Wednesday, March 24, 2010

Gordon Staff Member Uses Vacation Hours to Serve in Haiti

When word of the earthquake in Haiti hit the States, Marilyn Helgesen had only to look at her husband with the question in her eyes: “So, when are you going down?” Helping people in need is natural for Paul Helgesen, and she knows that deciding whether to go to Haiti after the earthquake is not an option for him.

So from February 19 to March 7 Helgesen worked in the town of Blanchard, a suburb of Port-au-Prince, combining his carpentry skills and compassionate heart with a team of 12 to aid in the renewal of Haitian lives. But where does Helgesen, the director of plant operations and sustainability at Gordon and an on-call firefighter/EMT with the Manchester-by-the-Sea Fire Department, find the time to leave?

“That’s what my vacation weeks are for,” he says. This is not the first time Helgesen has used vacation weeks to serve other people. When Hurricane Katrina hit in 2005, he left for three weeks with the American Red Cross to manage seven disaster kitchens in southwest Louisiana. He’s also been to Mexico several times alongside Gordon students on organized mission trips. “I’m surrounded by a great staff at Gordon who understands this overwhelming desire from the Lord to get up and go serve where I’m needed,” says Helgesen.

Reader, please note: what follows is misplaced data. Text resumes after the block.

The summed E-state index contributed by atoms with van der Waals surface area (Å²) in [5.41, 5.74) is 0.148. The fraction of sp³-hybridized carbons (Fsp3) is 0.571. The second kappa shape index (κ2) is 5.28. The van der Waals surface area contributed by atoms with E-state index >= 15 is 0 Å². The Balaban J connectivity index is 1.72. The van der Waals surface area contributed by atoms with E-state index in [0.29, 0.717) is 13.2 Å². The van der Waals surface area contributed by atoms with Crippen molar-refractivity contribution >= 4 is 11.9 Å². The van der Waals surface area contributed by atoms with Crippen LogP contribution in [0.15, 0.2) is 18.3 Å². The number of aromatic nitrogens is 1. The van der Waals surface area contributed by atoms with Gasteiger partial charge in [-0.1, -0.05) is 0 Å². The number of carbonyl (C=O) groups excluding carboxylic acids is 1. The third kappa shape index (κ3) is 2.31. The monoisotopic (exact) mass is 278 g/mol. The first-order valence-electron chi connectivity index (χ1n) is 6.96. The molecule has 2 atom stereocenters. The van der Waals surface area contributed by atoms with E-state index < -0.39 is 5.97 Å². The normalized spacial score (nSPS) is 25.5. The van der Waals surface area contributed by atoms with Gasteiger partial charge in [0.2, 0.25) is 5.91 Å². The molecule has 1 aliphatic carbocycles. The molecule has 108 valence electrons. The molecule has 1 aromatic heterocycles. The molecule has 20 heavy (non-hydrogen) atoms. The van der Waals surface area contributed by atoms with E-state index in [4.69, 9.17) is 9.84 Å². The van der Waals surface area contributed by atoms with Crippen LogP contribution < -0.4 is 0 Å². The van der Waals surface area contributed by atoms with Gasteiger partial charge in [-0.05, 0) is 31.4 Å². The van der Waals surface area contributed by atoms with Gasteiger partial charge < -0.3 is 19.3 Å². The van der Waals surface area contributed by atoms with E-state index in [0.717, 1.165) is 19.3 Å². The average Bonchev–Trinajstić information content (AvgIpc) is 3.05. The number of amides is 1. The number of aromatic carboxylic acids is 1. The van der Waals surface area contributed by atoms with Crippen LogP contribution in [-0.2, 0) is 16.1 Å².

In Haiti, along with the other medical and construction specialists on the team organized by the Ipswich-based nonprofit Partners in Development (PID), Helgesen helped reconstruct walls and houses, built exam tables for the medical clinic and created temporary housing for those with nothing. He was able to see firsthand the wreckage of the area and the hope of the people. “I was struck by their dignity,” said Helgesen. “They have so little, and yet they never complained.” He recalls one woman with a sick child who sought help from the medical clinic. She had nothing but only wanted some food for her malnourished baby. She was overwhelmed when, in addition to giving her food, we gave her a tent too. “Parents are the same all over,” said Helgesen. “Help their child and they’ll give you the biggest smiles. They don’t expect anything for themselves.”

Now back in the States, Helgesen sleeps in a warm bed protected from the elements, with food and water at his fingertips—and strives to find significance again. “I would love to go back where the needs are great,” he says. “Everything in Haiti is so vital, and I got to work with unbelievable people. It was an amazing experience.”

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